A once widely supported Senate bill that would create a fund for human trafficking victims has hit a snag over language Democrats say they didn't know was in the bill — a provision that would bar funds collected under the measure from being used to pay for abortions. And the impasse over that language now threatens to delay other Senate business, like confirming a new attorney general.
The bill would create a "Domestic Trafficking Victims' Fund" — a restitution fund for victims collected through fines on people convicted of trafficking crimes. The measure was unanimously approved by the Judiciary Committee last month, and it was one of those few bills expected to glide seamlessly through the Senate this year with wide bipartisan support.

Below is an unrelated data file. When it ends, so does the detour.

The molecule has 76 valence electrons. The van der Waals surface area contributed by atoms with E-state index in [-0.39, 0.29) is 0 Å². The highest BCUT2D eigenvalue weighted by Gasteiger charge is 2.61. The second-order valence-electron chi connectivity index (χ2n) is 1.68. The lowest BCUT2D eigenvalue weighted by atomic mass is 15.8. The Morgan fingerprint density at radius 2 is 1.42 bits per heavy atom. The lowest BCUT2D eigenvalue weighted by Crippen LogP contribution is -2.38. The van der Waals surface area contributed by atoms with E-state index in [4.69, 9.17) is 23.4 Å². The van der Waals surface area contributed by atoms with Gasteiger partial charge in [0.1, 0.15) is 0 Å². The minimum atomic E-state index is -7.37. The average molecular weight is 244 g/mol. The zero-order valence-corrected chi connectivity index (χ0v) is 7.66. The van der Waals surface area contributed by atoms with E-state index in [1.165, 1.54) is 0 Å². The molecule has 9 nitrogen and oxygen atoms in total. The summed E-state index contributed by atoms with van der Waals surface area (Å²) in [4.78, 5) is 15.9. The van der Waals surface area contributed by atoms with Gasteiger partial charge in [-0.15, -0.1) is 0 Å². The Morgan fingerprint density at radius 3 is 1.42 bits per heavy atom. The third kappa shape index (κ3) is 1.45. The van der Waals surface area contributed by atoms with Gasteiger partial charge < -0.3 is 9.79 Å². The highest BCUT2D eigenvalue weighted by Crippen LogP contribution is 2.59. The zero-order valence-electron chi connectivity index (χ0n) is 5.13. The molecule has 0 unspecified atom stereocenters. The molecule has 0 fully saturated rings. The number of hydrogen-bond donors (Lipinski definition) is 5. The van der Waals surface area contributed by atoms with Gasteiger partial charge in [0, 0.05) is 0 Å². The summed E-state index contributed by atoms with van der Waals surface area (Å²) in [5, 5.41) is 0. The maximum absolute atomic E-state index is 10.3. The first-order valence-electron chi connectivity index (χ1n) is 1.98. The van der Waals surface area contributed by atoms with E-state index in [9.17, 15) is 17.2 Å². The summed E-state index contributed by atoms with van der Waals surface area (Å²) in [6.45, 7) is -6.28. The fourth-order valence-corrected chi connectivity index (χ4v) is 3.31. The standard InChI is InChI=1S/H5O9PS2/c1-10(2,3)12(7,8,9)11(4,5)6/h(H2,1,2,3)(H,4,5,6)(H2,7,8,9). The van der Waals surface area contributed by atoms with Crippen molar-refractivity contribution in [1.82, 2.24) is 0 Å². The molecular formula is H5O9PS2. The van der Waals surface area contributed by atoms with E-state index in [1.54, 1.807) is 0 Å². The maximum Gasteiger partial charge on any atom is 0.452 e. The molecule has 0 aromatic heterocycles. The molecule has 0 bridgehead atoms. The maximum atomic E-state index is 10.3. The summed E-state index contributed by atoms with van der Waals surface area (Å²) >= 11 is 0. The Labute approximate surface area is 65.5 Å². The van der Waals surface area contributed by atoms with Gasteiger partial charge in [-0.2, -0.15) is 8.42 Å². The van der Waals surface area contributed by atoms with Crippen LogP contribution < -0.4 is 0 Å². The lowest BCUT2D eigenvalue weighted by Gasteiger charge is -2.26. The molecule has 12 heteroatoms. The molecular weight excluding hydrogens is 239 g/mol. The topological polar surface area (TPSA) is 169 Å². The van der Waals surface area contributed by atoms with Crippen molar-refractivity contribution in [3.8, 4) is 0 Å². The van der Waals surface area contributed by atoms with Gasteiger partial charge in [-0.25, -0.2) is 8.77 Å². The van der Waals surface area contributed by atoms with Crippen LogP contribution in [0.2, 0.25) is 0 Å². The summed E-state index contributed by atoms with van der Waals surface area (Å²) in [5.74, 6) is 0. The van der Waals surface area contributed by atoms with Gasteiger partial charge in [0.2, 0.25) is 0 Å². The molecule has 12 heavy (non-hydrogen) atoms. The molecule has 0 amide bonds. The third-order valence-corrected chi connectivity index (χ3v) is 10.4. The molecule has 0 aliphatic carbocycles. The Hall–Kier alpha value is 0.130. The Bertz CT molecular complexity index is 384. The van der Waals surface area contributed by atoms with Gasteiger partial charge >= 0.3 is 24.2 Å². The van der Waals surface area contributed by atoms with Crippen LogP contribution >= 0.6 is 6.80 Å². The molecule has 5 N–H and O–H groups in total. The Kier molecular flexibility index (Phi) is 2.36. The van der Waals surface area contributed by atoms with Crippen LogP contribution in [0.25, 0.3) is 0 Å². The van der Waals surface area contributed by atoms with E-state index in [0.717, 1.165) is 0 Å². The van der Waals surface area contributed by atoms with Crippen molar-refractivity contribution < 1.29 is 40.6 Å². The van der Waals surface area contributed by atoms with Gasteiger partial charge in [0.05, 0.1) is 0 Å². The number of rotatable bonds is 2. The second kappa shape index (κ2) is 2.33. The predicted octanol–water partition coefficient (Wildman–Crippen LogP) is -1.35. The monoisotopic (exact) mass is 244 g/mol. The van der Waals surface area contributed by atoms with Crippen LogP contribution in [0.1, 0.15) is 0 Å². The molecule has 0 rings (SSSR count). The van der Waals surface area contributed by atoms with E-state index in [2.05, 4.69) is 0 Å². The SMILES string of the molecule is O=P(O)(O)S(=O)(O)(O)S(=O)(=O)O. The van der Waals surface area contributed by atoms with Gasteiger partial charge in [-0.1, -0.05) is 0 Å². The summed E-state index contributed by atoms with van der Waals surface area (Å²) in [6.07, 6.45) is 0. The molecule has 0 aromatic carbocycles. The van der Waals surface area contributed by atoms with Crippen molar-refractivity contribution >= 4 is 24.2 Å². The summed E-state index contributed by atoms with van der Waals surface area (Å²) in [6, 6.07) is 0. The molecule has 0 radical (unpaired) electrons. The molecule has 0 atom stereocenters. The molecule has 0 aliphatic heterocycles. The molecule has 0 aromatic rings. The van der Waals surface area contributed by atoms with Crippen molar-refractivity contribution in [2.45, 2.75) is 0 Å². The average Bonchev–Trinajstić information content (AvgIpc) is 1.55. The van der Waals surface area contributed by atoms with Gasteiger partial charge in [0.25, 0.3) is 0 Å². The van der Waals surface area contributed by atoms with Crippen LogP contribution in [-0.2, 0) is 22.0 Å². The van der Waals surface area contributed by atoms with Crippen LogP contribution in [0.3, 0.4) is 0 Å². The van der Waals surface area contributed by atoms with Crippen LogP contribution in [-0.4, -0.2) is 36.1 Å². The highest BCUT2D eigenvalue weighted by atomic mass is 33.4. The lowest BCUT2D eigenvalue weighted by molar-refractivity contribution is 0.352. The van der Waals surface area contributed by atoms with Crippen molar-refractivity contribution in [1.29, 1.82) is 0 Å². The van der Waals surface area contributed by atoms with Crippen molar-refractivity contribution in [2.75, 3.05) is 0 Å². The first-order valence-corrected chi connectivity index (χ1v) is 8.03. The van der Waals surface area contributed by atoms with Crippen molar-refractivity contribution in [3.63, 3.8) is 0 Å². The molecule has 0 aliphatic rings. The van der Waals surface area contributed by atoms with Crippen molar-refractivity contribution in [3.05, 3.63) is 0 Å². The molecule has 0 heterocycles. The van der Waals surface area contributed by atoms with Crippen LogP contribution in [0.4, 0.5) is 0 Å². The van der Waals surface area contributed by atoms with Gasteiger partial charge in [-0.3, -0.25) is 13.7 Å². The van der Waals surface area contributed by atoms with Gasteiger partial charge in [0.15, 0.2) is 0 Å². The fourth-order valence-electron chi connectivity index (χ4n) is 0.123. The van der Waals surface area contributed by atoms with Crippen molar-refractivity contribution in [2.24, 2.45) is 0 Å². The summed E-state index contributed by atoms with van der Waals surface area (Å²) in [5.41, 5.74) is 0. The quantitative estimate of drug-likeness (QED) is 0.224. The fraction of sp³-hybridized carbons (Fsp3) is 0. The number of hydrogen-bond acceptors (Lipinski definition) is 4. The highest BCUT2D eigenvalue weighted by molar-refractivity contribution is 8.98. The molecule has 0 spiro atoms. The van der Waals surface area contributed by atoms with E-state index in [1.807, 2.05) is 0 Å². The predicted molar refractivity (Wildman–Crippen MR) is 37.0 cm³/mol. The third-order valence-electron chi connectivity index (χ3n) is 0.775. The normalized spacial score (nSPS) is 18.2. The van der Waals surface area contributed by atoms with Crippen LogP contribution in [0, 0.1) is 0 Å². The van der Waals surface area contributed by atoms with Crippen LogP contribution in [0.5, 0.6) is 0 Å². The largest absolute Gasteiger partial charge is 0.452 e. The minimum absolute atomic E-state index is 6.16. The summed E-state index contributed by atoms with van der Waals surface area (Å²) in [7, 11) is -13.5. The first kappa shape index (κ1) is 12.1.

Republicans point out that the abortion language was in the bill since mid-January when the bill was introduced. But Democrats say the other side never brought the language to their attention when they specifically asked for a summary of changes between this bill and last year's version.
And on top of that, Democrats point out, the abortion language isn't that obvious if you actually read the bill. What this bill says, on pages 50-51, is that the victims' fund is to be subject to all the limitations on funds, as detailed in last December's spending bill:
So then you have to go to Page 405, Section 507 of last December's appropriations bill to find the language:
To be sure, even Democratic staffers say they should have caught the language. But they contend it's a stretch to argue the abortion provision was, as Republican Sen. John Cornyn put it, "as plain as the nose on your face."